I think you try to say that the time cannot be stored.



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Re: Wikipedia on first-class object

Cristian Baboi-2
In reply to this post by Yitzchak Gale
On Thu, 27 Dec 2007 14:02:36 +0200, Lennart Augustsson  
<[hidden email]> wrote:

> Comparing functions is certainly possible in Haskell, but there's no
> standard function that does it.
> If course, it might not terminate, but the same is true for many other
> comparable objects in Haskell, e.g., infinite lists (which are  
> isomorphic to
> Nat->T).

The list [1 .. ] is a single value in Haskell ?




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Re[4]: Wikipedia on first-class object

Bulat Ziganshin-2
In reply to this post by Cristian Baboi-2
Hello Cristian,

Thursday, December 27, 2007, 3:51:17 PM, you wrote:

>>> Yes, but one can store the result of an operation to disk except in the
>>> particular case the result happen to be a function.

>> how can values of type T be saved to disk?

> I don't know.
> I'm a beginner in Haskell, and I down't know about T.

here T is any type. you said that values of ANY TYPE can be saved to
disk, so show us the way

> You mean they cannot ?
> I was under the impression that the purpose of computers cannot be  
> fulfiled if we cannot get the result of computations out of the computers.

try to prove that this mean that value of ANY type may be saved to
disk


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Re: Re[4]: Wikipedia on first-class object

Cristian Baboi-2
On Thu, 27 Dec 2007 16:12:04 +0200, Bulat Ziganshin  
<[hidden email]> wrote:

> Hello Cristian,
>
> Thursday, December 27, 2007, 3:51:17 PM, you wrote:
>
>>>> Yes, but one can store the result of an operation to disk except in  
>>>> the
>>>> particular case the result happen to be a function.
>
>>> how can values of type T be saved to disk?
>
>> I don't know.
>> I'm a beginner in Haskell, and I down't know about T.

> here T is any type. you said that values of ANY TYPE can be saved to
> disk, so show us the way

The way is toward west.

I said except functions. I'll add instances of IO.



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Fwd: Re: Wikipedia on first-class object

Cristian Baboi-2
In reply to this post by Cristian Baboi-2

How about x below:

let x=(1:x) in x ?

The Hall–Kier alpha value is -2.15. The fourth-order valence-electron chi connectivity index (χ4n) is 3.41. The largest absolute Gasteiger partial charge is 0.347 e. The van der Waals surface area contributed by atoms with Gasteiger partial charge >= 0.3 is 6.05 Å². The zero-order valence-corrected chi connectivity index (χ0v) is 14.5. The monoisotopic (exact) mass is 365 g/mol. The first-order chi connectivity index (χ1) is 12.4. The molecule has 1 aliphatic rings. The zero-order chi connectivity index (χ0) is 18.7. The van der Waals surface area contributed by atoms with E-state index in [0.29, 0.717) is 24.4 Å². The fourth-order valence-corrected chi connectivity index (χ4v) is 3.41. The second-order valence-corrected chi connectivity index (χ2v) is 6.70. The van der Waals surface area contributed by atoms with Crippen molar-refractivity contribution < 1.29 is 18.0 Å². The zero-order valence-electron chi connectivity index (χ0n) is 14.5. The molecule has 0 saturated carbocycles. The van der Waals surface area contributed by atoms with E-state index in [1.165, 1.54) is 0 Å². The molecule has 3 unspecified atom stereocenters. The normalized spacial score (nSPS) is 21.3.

Is x a single value in Haskell ?

------- Forwarded message -------
From: "Cristian Baboi" <[hidden email]>
To: "Lennart Augustsson" <[hidden email]>
Cc: "[hidden email]" <[hidden email]>
Subject: Re: [Haskell-cafe] Wikipedia on first-class object
Date: Thu, 27 Dec 2007 16:08:58 +0200

On Thu, 27 Dec 2007 14:02:36 +0200, Lennart Augustsson
<[hidden email]> wrote:

> Comparing functions is certainly possible in Haskell, but there's no
> standard function that does it.
> If course, it might not terminate, but the same is true for many other
> comparable objects in Haskell, e.g., infinite lists (which are  
> isomorphic to
> Nat->T).

The list [1 .. ] is a single value in Haskell ?




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Re: Re: Wikipedia on first-class object

Lennart Augustsson
Absolutly.  Every expression in Haskell denotes a value.
Now, we've not agreed what "value" means, but to me it is a value. :)

  -- Lennart

On Dec 27, 2007 3:28 PM, Cristian Baboi < [hidden email]> wrote:

How about x below:

let x=(1:x) in x ?

Is x a single value in Haskell ?

------- Forwarded message -------
From: "Cristian Baboi" <[hidden email] >
To: "Lennart Augustsson" <[hidden email]>
Cc: "[hidden email]" < [hidden email]>
Subject: Re: [Haskell-cafe] Wikipedia on first-class object
Date: Thu, 27 Dec 2007 16:08:58 +0200

On Thu, 27 Dec 2007 14:02:36 +0200, Lennart Augustsson
<[hidden email]> wrote:

> Comparing functions is certainly possible in Haskell, but there's no
> standard function that does it.
> If course, it might not terminate, but the same is true for many other
> comparable objects in Haskell, e.g., infinite lists (which are
> isomorphic to
> Nat->T).

The list [1 .. ] is a single value in Haskell ?